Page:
I personally know several people who have dealt with PCOS and also have persistent acne. Because it's an internal issue, hormonal acne caused by PCOS can beresilient to almost any external treatment. Rebecca was no different, sometimes having cystic spots that would stay for months. Getting a diagnosis has been a blessing, armed with the proper care inside and outside, her skin has been consistently clear for thefirst time since she can remember.
After countless nights offrustration, she finally had her answer. Being diagnosed with PCOS was finally an answer to hermystery illness and gave her closure for her skin.
"Before I didn't understand why I was breaking out or why I waslosing hair. It was like oh you're stressed, your hormones are imbalanced,you're not eating correctly.I'm anesthetician so I know how to properly take care of my skin. But now, its opened a whole new door for me, knowing that I am dealing with PCOS I can treat thesymptoms internally and figure out a solution."
She never knew about PCOS, or that it was even a real possibility that she could be diagnosed with. The trigger behind it? Well, Rebecca can't be sure but she strongly believes it was triggered due abirth control she was on, called the depo shot. During this time period her symptoms got worse, her acne got much worse and she was the healthiest she had ever been. With personal training sessions at the gym 4 times a week and clean eating it was a puzzle to fully understand what was happening to her body. But now she understands, althoughthere's no history of PCOS diagnosis in her family she thinks her mom may deal with it as well, as her acne also began in college.
Rebecca feels the same wayI'm sure many of us feel, we want to treat out symptoms by doing the least amount of damage to our body as possible. For that reasons, she haschosen to treat it as naturally as possible. After her previous experience with birth control, she doesn't think that she will do it again but may consider anon-hormonal type option.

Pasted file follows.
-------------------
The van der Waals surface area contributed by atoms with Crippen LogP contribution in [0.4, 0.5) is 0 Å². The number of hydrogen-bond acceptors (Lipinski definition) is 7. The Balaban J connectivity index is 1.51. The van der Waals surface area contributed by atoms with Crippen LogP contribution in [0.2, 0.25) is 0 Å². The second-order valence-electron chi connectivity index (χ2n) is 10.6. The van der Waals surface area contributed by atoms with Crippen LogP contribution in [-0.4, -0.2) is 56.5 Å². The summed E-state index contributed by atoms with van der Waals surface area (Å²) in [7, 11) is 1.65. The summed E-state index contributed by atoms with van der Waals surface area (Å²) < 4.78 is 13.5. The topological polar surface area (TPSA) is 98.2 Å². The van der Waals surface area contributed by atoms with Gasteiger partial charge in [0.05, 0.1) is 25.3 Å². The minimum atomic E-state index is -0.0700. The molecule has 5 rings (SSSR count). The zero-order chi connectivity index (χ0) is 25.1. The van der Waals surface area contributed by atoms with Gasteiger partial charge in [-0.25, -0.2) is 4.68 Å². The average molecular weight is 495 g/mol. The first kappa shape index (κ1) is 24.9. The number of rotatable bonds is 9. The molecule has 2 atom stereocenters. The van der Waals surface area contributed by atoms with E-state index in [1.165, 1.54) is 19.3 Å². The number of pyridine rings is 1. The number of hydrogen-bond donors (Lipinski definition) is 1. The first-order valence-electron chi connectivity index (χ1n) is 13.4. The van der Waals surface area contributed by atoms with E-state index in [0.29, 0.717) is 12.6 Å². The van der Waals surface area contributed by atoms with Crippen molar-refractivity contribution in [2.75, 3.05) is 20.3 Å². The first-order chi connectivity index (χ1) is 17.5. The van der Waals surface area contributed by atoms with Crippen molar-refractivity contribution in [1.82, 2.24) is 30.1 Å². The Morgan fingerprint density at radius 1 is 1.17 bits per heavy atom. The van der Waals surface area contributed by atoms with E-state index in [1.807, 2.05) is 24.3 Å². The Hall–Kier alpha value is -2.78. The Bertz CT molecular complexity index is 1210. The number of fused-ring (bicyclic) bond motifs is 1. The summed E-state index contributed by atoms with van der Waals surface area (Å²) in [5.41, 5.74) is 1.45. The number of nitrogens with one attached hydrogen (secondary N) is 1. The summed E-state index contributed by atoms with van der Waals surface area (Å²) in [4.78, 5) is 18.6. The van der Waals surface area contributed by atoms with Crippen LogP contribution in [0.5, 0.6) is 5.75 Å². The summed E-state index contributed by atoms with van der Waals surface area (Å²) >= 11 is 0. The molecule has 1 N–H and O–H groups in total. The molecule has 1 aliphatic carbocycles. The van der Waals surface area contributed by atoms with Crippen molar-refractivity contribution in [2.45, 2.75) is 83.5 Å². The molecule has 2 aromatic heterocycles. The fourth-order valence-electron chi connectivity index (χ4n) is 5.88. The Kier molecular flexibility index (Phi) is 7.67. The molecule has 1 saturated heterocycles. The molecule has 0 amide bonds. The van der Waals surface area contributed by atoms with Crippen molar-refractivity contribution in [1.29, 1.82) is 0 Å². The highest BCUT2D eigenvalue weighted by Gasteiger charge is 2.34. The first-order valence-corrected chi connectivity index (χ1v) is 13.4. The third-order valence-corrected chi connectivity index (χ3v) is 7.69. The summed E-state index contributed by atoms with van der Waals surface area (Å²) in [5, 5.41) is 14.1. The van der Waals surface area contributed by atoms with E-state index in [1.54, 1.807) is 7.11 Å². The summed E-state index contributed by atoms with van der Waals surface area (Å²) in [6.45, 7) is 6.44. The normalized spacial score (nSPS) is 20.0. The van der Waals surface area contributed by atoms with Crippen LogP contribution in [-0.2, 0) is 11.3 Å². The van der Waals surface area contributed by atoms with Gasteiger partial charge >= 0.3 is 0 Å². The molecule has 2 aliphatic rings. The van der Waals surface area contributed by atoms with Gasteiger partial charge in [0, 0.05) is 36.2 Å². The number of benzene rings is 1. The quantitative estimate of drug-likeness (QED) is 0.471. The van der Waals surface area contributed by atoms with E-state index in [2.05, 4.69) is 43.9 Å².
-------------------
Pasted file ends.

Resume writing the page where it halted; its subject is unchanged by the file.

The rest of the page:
As far as symptoms go, acne has affect her the most. She still continues to struggle but has mainly got it under control with skincare that has both minimal and clean ingredients, like Banish.But she still deals with hair loss and other little things here and there. Another common symptom is excessbody hair but she personally never experienced that, as that typically effects darkerskin tones. Althoughevery day is a battle, with a diagnosis there is a light at the end of the tunnel. She realizes that this is how her body is, and what's going on can't be solved by a magic pill.
"I just try to stay positive and knowledgeable, that's all you can really do. Research, study, take notes and copy things down; you just have to take it day by day and get to know your own body. You're the best judge of yourself so you have to tailor an individual treatment plan that fits you. Try adding or taking away stuff from your routine, but not too much. It's an overwhelming process so make sure to just focus on one issue at a time."
"The most important thing: just hang in there. Take a breath. Step back for a second and put the products down. You're beautiful with or without acne. Youwon't ever be cured of PCOS but just hang in there. Thereare things that will help you to deal with your symptoms. There will be good days, bad days, and everything in between. Focus on the good stuff, take control, and itwon't ruin your life. You can do it, tell yourself thisevery day. It might not ever completely go away, but it will get better. "
It's important to rememberthere's no one solution. In the health industry and the beauty industry everyone talks about a magic pill or diet, but most of the time it doesn't work. Everyone's journey is different soit's important to remember that just because something works for someone else, it doesn'tnecessarily mean that it'll work for you. But don't give up hope! Now thatthere's a community of acne sufferers and people dealing with PCOSalike onInstagram,it's given us all a way to connect, share our struggles, and uplift one another with encouragement.
You can also watch Rebecca´s Warrior introduction video here: